The Connected Parent, Dr.Karyn Purvis, and Confetti

It’s been a confetti kind of month! My family celebrated our happiness in a big Covid-style way.

Nearly one month ago The Connected Parent released into the world. After eight years of work, the book was born. There were many times when I didn’t know if it would be completed and I’m deeply thankful to God for allowing this dream to be fulfilled.

I’m also thankful to you. I truly have the best readers in the world. Many of you have been with me for years and that means more than you can imagine. The most helpful thing you can do for the book is to leave a review on Amazon. It helps the book continue to gain traction.

Dr. Karyn Purvis was a gift to the world. Together with Dr. David Cross, she developed Trust-Based Relational Intervention, an attachment-based, trauma-informed intervention designed to meet the complex needs of vulnerable children. I met her through Empowered to Connect when we were speaking together.

I had an idea for a book combining her incredible scientific knowledge and wisdom with my real-life experiences of a mom doing my best to apply what I had learned. Thankfully, she thought it was a great idea and we started writing in 2012.

Through her cancer treatments and my parenting challenges, we persevered. When we lost our daughter, Kalkidan, in a car accident, I didn’t know if I would ever be able to finish the book. As I recovered I decided to see the book through in honor of Kalkidan and children like her who had experienced early adversity.

Sadly, Dr. Purvis did not live to hold this book in her hands, but her family wanted this final written work published in her honor.

I’ve had a great time being a guest on multiple podcasts since the book released and more are coming soon:

The Real-Mom podcast by Foster the Family
Honestly Adoption
The Empowered Parent
Empowered to Connect
Creating a Family
Orphans No More

Whether you listen to my interview or not, I highly recommend these great podcasts for adoptive and foster parents.

The book is available in paperback, Kindle, and audiobook. I was honored to narrate the audiobook myself. It was a joy. I’m hopeful that The Connected Parent will be published in Spanish too!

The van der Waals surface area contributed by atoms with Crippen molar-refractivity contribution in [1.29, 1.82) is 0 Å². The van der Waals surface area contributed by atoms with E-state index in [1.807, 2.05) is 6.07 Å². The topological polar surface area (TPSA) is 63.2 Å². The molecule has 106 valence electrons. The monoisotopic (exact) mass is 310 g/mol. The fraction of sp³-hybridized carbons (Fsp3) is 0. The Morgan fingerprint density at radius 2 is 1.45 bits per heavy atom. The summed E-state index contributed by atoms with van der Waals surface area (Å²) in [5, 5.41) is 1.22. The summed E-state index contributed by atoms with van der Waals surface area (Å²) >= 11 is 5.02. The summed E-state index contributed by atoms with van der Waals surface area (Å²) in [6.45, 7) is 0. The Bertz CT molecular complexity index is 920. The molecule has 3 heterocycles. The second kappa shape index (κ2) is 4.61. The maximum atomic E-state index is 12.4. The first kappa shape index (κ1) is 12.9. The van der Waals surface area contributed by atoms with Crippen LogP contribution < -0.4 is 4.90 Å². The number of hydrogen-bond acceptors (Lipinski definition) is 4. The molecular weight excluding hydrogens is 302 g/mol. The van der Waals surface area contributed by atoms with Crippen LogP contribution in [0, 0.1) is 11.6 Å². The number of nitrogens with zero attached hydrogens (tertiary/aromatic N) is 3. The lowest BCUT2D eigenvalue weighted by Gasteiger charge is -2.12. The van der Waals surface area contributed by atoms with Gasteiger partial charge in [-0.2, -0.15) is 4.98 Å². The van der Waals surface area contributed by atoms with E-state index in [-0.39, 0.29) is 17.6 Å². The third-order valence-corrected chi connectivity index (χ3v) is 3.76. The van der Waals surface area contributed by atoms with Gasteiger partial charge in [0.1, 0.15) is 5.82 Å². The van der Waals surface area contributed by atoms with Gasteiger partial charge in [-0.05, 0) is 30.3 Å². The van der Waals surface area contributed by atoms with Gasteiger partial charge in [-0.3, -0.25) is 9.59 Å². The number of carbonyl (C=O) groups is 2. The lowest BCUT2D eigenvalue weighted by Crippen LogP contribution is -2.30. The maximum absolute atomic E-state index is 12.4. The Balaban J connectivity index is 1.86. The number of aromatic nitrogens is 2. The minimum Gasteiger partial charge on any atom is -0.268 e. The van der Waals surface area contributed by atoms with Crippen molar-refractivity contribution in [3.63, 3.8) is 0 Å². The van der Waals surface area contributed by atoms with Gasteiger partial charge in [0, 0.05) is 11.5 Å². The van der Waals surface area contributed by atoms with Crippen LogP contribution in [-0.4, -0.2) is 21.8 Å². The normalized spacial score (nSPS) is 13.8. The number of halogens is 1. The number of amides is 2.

Because of Jaso

liberia 2(Monrovia, Liberia)

Last week, I wrote about the beginnings of our adoption and foster care story.  This week, I share how Jaso joined our family.

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I sat during the choir’s intermission, watching the orphan statistics flash across the screen at the front of the auditorium.  I knew about the AIDS crisis.  I had met families with adopted children.  I had listened to stories of missionaries who rocked motherless babies in crowded orphanages.

But at this particular moment, I was expectant.  I had been waiting for God to show me why I still had a deep yearning for something outside of the boundaries of my city; and here, I was looking right into the faces of orphans.

"Dad! There are White People?"

time for math

Russ was singing to the boys last night as he tucked them in bed; he went through a number of old favorites and wrapped it up with “Jesus loves the Little Children.”  When he got to the line, “…red and yellow, black and white…” Little Man interjected, “Dad!  There are white people?”  Russ answered, “Well yes – I’m white.”  Little Man shook his head, and with a wise smile said, “No, you’re not, you’re brown.”

“Dad! There are White People?”

time for math

Russ was singing to the boys last night as he tucked them in bed; he went through a number of old favorites and wrapped it up with “Jesus loves the Little Children.”  When he got to the line, “…red and yellow, black and white…” Little Man interjected, “Dad!  There are white people?”  Russ answered, “Well yes – I’m white.”  Little Man shook his head, and with a wise smile said, “No, you’re not, you’re brown.”

On Second Thought…

Last Friday was Forever Day, the day we met our our four Ethiopian children for the first time.  As I wrote on Saturday, last year the day was a disaster for one of my daughters, and this year, I was concerned that it would be difficult again.  Honeybee, in particular, has been processing a lot of grief this year and Dimples is highly sensitive to Honeybee’s emotions, often regulating to her. I saw the potential for it not to be a happy day for them.

Tell it Well, Part 5: Bitter

Sometimes you have to ask yourself, “If I could only tell one more story, what would it be?”  Tell it Well is my answer.

Part 1: Alone | Part 2: Sought | Part 3: Found | Part 4: Redeemed | Part 5: Bitter

I will never forget the night I checked my email and saw the subject line, “Is this for real? I’m your son.”  I was stunned and felt faint.  We had just watched Swiss Family Robinson with our crew of five little ones, and we were getting them ready for bed when I paused at the computer.  I must have gasped because the children started gathering around me.  I kept saying, “Don’t touch the computer. Don’t touch the computer. Get Daddy – somebody get Daddy!”  I was afraid that with one click of a button, the message would disappear and my son would be lost from me forever.